Genomic Visualization and Interpretations

Review of Central Concepts

Before we proceed, it may be beneficial to review some central concepts and themes in the realm of genomics and computational biology. Here we provide a very brief overview of core tenets, and common “gotchas” for these disciplines, as they pertain to this course. We will also introduce the demonstration datasets used throughout the subsequent modules.

Central Dogma

Lets start with the core tenet of genomics, the central dogma:

“The Central Dogma. This states that once ‘information’ has passed into protein it cannot get out again. In more detail, the transfer of information from nucleic acid to nucleic acid, or from nucleic acid to protein may be possible, but transfer from protein to protein, or from protein to nucleic acid is impossible. Information means here the precise determination of sequence, either of bases in the nucleic acid or of amino acid residues in the protein.” –Francis Crick 1956

As quoted above, the central dogma describes the flow of biological information, encoded in deoxyribonucleic acid (DNA), ribonucleic acid (RNA) and protein. In essence it states that information cannot flow backward from a protein, that is to say transfer of information from a protein to RNA, DNA, or replicated by another protein is impossible. The general flow of information is through the copying of DNA by DNA replication, the creation of RNA from transcription of DNA, and the creation of proteins via translation of RNA. These processes occur in most cells and are considered mechanisms of general transfer. Special exceptions do exist in the form of RNA replication and reverse transcription however these processes are mostly limited to viruses.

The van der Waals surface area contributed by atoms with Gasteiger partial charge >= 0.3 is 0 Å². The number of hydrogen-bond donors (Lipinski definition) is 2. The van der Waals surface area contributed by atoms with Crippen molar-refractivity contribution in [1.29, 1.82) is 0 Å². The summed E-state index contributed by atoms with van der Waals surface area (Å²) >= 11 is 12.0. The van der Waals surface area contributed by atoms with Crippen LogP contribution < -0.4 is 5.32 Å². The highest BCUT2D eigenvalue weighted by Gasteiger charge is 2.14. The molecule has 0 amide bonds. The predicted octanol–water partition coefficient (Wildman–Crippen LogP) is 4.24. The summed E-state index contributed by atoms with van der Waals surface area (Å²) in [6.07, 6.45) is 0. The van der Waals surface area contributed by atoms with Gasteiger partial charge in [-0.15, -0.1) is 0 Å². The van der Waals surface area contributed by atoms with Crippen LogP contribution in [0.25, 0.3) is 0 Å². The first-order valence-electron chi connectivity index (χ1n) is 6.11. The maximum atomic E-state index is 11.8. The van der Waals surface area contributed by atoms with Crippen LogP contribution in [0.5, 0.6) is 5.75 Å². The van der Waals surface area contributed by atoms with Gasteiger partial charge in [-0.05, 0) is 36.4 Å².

Delving in a bit deeper, DNA takes the form of a double stranded helix comprised of pairs of complementary bases. Adenine (A) and Guanine (G) are classified as purines and complement the pyrimidines Thymine (T) and Cytosine (C) respectively. During transcription DNA is transcribed into a single stranded mRNA molecule in which T bases are converted to uracil (U) and RNA processing such as the removal of introns is performed. This results in a mature mRNA structure composed (for a protein-coding gene) of a 5’ UTR, Coding sequence (CDS), 3’ UTR, and a polyadenylated tail. The mature mRNA is then translated into a peptide sequence beginning at the AUG start codon within the CDS, continuing for each nucleotide triplet codons, until a stop codon occurs. The resulting peptide is often subsequently modified (e.g., phosphorylation of specific residues) and folded into a functional protein. Essentially all “omic” technologies and assays leverage these naturally occuring properties (e.g., DNA/RNA complementarity) and processes (e.g., DNA replication via polymerase). Interpretation of omic data would not be possible without the decades of work to characterize these products, sequence reference genomes (e.g., The Human Genome Project), establish databases of gene annotations, and so on.



Does the resulting sequence contain an open reading frame (ORF)?

Yes. Look for an ATG in frame with a TGA, TAA or TAG, or see the next question for the ORF

What is the mRNA sequence of: ATG TTT ACT GCT GAT GGC CGC TGA?


What is the translated peptide for the sequence in the previous question?

Met-Phe-Thr-Ala-Asp-Gly-Arg-Stop (Methionine-Phenylalanine-Threonine-Alanine-Aspartic acid-Glycine-Arginine-Stop)

Omic technologies and Data

The advent of rapid and cheap massively parallel sequencing has dramatically increased the availability of genome, transcriptome, and epigenome data. This revolution has given rise to a plethora of standardized (and non-standard) omic analysis workflows, file formats, and a deluge of sequence data. Extracting biologically meaningful conclusions from this data remains a principal challenge. In this course we will learn to visualize several types of omic data in a meaningful way.